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              • #8
                Originally posted by ninjageek
                To run a USB hub you'll be needing 12 Volts, well mine did atleast.
                Mine takes 5v
                Is this where the witty comment goes?
                97 Black pearl Mazda Miata MX-5 Carpc V2? maybee..

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                • #9
                  mine is 5v too.
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                  Nissan Aux-in MOD


                  Originally posted by bgoodman
                  We're an international forum, post in whatever langauge you like.

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                  • #10
                    Dangerous to produce 7 volt from 12 - 5 volt.
                    0 V = Ground = signal common = connected to case sometime.

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                    • #11
                      Originally posted by warnockm
                      voltage is all relative. if you aren't comparing voltages to ground, the device and PS will never know the difference. I haven't had a reason to use 7 volts versus 5 or 12, so i'm not doing it.
                      I don't know how best to say this... That just isn't true. The power supply knows the difference very much.

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                      • #12
                        MOST usb hubs should take 5V not 12V. If it takes 12V, it internally converts back to 5V...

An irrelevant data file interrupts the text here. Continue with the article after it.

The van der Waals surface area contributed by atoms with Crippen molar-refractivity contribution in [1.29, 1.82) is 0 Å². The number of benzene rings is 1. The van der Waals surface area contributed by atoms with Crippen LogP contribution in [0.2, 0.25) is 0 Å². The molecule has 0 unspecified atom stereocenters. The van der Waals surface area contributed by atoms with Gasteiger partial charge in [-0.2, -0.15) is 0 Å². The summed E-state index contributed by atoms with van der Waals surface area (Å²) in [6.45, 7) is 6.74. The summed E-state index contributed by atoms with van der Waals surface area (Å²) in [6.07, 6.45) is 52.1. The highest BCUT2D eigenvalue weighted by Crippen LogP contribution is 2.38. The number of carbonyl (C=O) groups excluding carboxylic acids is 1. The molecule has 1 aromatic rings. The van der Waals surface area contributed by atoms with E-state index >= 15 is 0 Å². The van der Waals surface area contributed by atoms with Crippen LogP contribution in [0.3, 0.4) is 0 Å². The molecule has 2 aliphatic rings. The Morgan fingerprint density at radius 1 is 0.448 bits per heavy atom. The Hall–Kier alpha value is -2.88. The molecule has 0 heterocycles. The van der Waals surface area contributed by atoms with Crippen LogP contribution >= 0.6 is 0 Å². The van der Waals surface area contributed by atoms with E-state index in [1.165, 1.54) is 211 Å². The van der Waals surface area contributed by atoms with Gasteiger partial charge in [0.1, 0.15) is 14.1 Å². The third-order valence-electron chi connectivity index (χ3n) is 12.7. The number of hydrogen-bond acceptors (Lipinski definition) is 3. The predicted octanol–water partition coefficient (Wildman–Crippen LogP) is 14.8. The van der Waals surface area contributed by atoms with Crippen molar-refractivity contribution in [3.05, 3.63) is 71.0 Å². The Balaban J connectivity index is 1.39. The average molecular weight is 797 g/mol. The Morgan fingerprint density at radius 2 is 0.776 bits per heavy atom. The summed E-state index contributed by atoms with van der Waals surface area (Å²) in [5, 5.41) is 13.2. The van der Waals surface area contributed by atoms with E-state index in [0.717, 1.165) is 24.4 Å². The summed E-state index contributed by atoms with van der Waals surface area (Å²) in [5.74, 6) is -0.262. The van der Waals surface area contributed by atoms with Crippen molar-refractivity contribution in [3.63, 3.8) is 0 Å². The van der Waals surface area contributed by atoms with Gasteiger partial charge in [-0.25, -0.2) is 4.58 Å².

As for 12-5=7 stuff.. you might want to check this thread:
                        http://www.mp3car.com/vbulletin/show...270#post539270
                        Especially read the two posts I have in there..

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                        • #13
                          There shouldn't be a problem with the reference being 5v rather than 0v. In fact, many devices use a reference that is actually above 0v rather than going to the trouble of creating a negative voltage for swinging below reference. Only if the device that you plug in to the sound card is poopy and insists on using it's own reference would you have problems. And if that's the case then that device is going to cause lots of noise issues even with something using 0v for reference.

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                          • #14
                            I think the problem with having 5V as reference is that when this thing wants to send data from the HDD, it will send it with a 0 bit = 5V, and a 1 bit = 12V. That may confuse the crap out of the usb controller on the motherboard.

                            Who knows, maybe they have some sort of protection against that.. Either way, it *should* be set up to set 0V to 5V (or whatever high voltage) over the hub.

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                            • #15
                              Originally posted by wizawuza
                              I think the problem with having 5V as reference is that when this thing wants to send data from the HDD, it will send it with a 0 bit = 5V, and a 1 bit = 12V. That may confuse the crap out of the usb controller on the motherboard.

                              Who knows, maybe they have some sort of protection against that.. Either way, it *should* be set up to set 0V to 5V (or whatever high voltage) over the hub.
                              as i said earlier, you shouldn't be using this method to run anything that compares voltages to ground on the rest of the system. That means anything connected to any other device outside of your 5-12 system. The 5v would be a floating ground and as soon as you ground that to the rest of your system you will have a 5v to ground short and hopefully your PS would turn off, or worse, burn out. use the 5-12 v system for a fan, LED, whatever, but not a HUB.
                              Progress - VIA EPIA SP8000 | 120 Opus Power Supply & Case | 1GB Ram | 120GB 2.5" Hard Drive | Bluetooth 2.0 | GPRS/3G | Wifi | Road Runner/LSX 2.0 (waiting for a day skin for 3.0) | iGuidance 4.0 | Lilliput 7"